Washington State University Bans Sorority and Frat-Hosted Events Due to Rise in Alcohol and Drug-related IncidentsBy Staff Reporter
Officials from the Greek community at Washington State University has banned all sorority and fraternity activities, following the rise of alcohol-related incidents on campus.
WSU's Interfraternity council, along with the Panhellenic council, announced that all fraternity- and sorority-hosted social events will be prohibited for the rest of the semester, the Associated Press reported. The moratorium started taking effect at 5:00 p.m. Monday, and bans all social events whether alcohol is present or not.
The announcement letter, which was sent to students and school personnel, cited the increasing prevalence of alcohol-related incidents, including assaults, rape, falls, and hospitatlizations. These incidents are seen as damaging to the reputation of the Greek life the Pullman campus offers.
"When weighing out the options to better prevent these incidents from occurring, it is imperative to place a moratorium banning fraternity and sorority social events for the rest of this semester," read the announcement letter, according to the Spokesman-Review. "By refraining from social events, individual members of each chapter can refocus their priorities on bettering the ideals in which their respective chapters were founded on."
The banned events included football tailgates, "21 runs," "date dashes," and other events hosted by unrecognized fraternities and sororities. The members of these chapters are also required to work with university officials to raise awareness regarding alcohol and substance abuse, sexual assault, and mental health, among other issues.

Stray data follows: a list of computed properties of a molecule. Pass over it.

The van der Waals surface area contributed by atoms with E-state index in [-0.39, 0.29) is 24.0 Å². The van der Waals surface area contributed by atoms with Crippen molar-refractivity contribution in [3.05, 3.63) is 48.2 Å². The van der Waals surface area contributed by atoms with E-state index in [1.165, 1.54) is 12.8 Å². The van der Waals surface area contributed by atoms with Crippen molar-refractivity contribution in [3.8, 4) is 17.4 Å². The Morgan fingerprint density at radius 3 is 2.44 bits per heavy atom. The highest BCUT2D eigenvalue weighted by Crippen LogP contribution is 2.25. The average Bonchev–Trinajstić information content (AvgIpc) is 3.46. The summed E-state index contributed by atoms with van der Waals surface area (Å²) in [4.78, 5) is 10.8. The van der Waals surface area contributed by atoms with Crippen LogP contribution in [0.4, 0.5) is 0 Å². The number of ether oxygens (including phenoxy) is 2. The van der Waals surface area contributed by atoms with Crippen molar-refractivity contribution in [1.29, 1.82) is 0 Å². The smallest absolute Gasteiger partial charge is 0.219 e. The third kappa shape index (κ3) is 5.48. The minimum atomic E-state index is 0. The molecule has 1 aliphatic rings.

WSU President Kirk Schulz commended the student council for making efforts to address the growing safety issues that affected the Pullman campus' Greek community. In response to student backlash over the ban implementation, he clarified that it was the student-run council that made the decision for the benefit of the whole student community, and they should be credited for it.
"This was decided by the WSU student leaders themselves - let's give them credit for taking a bold stand for student safety," he tweeted.
This was decided by the WSU student leaders themselves - let's give them credit for taking a bold stand for student safety https://t.co/x6YJ96Eua5
— Kirk H Schulz (@WSU_Cougar_Pres) November 8, 2016
This ban follows other actions against the school's Greek community after alcohol- and drug-related incidents. Fraternity and sorority members will be required to complete a checklist at the start of the next semester, after the ban is lifted.